The Literal Is Figurative

I swear I was planning on dropping a short post on how the word "literally" has become to mean its exact opposite "figuratively." But that Radley Balko, he always scratches where I itch:

One of the ESPN announcers for the Pacers-Bulls game last night said that in the third quarter, "Jermaine O'Neal literally carried the Pacers on his back."

Quite a feat. There's twelve of them. And they're big guys. And O'Neal has a sore shoulder.

In a book I just finished (based on Bryan Caplan's recommendation and I highly recommend myself), How We Know What Isn't So, Thomas Gilovich addresses this phenomenon in chapter on "motivational determinants of questionable beliefs", communication of facts, and literary license:

Often the speaker's desire to entertain is matched by a listener's desire to be entertained, and an implicit understanding develops whereby the speaker need not be constrained too heavily by having to tell the truth as he or she knows it. In everyday social life, this can be seen in our willingness to grant other people "literary license." We generally have no quarrel with claims such as "I nearly died, I was laughing so hard," or "Those were the most awesome waves anyone has ever seen around here," as long as these claims make the account more entertaining, as long as they are not too incredible, and as long as it is clear that we are "in on the game" - that permission to stretch the truth is mutually agreed upon. One of the clearest testimonials to the frequency with which people grant, and take, literary license is the fact that the word "literally" has lost its meaning in everyday use. Few seemed to mind, or even notice, for example, when Illinois Congressman Henry Hyde defended President Reagan during the 1987 "Iran-Contra" hearing by saying that "the President signed that bill with a gun literally pointed at his head."

Share this

That's a major pet peeve of

That's a major pet peeve of mine. I assumed it was a recent phenomenon. I'm dismayed that it goes as far back as 87.

"Literally" is also often misused as a synonym for "actually" or "really", as in, "Unemployment in Germany is literally at its highest level since the end of World War II." Nobody would ever say such a thing figuratively, so the use of "literally" in its proper definition would be pointless in such a sentence.

In 2000 I heard a television

In 2000 I heard a television stock market reporter say that "tech stocks are literally on fire." I wasn't sure if that was just an observation, or an exhortation to sell.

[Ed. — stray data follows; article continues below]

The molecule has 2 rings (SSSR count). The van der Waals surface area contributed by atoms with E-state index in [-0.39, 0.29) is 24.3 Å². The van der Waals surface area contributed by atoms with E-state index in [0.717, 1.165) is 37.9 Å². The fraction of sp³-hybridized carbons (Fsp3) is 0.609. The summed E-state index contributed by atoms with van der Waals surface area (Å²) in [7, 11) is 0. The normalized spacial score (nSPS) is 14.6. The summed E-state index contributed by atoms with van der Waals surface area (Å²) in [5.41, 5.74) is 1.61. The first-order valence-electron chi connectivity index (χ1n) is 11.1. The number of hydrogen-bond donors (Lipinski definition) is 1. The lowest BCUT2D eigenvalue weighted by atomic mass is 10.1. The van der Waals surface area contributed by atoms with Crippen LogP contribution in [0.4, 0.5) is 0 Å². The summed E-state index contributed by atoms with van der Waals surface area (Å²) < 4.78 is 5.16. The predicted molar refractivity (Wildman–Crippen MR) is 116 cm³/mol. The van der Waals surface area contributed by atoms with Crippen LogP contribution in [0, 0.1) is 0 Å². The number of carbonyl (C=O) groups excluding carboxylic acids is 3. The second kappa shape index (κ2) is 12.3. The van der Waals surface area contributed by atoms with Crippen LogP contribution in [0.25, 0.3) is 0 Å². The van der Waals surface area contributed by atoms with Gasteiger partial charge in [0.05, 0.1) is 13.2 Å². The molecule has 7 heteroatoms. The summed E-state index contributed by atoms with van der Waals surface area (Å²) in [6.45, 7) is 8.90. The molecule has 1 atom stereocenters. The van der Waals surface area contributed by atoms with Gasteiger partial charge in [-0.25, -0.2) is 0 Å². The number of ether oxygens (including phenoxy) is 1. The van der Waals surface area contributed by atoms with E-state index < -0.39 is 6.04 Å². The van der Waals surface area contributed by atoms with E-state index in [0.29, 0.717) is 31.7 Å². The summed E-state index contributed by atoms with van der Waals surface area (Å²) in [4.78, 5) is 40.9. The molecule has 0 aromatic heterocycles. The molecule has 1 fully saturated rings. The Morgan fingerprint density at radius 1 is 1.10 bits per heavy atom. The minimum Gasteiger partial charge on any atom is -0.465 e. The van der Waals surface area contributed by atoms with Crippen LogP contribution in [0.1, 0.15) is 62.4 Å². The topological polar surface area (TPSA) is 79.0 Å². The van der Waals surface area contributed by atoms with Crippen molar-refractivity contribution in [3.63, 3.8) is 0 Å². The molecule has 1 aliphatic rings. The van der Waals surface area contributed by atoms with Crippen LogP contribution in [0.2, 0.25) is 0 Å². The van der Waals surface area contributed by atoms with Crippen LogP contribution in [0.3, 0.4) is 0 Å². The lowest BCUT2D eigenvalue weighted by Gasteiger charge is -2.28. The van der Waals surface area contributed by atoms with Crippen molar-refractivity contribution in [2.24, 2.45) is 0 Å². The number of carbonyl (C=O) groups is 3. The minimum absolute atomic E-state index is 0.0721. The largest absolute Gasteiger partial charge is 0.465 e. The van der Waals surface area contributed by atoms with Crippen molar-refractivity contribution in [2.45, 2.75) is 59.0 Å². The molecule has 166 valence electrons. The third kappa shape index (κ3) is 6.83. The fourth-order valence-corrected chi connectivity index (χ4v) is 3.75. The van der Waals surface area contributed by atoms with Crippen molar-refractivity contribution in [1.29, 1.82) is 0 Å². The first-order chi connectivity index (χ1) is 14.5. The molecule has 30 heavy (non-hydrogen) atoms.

The American Heritage

The American Heritage Dictionary often has great usage commentary...

lit·er·al·ly

1. In a literal manner; word for word: translated the Greek passage literally.
2. In a literal or strict sense: Don't take my remarks literally.
3. Usage Problem.
1. Really; actually: “There are people in the world who literally do not know how to boil water” (Craig Claiborne).
2. Used as an intensive before a figurative expression.

Usage Note: For more than a hundred years, critics have remarked on the incoherency of using literally in a way that suggests the exact opposite of its primary sense of “in a manner that accords with the literal sense of the words.” In 1926, for example, H.W. Fowler cited the example “The 300,000 Unionists... will be literally thrown to the wolves.” The practice does not stem from a change in the meaning of literally itself-if it did, the word would long since have come to mean “virtually” or “figuratively”-but from a natural tendency to use the word as a general intensive, as in They had literally no help from the government on the project, where no contrast with the figurative sense of the words is intended.

It doesn't bother me.

It doesn't bother me.

I had always assumed that

I had always assumed that the commonly accepted meaning of "literally" was just as a superlative. If something is "literally" doing something, it is doing it "more" than would be implied by saying "figuratively" or with a modifier.

You could say:

tech stocks are on fire (the stock certificates are actually combusting)
tech stocks are on fire (implied figuratively)
tech stocks are figuratively on fire (explicitly figuratively)
tech stocks are literally on fire (they are rising so fast they have gone past being figuratively on fire)

I'm not trying to justify it, as you are correct in the proper usage. Just trying to quantify the colloquial usage.

Just like "egregious" has a completely different meaning than it originally had, but has entered common and accepted usage as something "exceptionally bad" rather than "exceptionally good."

Sports commentators seem to

Sports commentators seem to be the worst about this.
Radly has talked about this one before, but I'll post it anyway.

"Payton Manning is literally shredding the defense right now."

Uh... shouldn't he be arrested for that?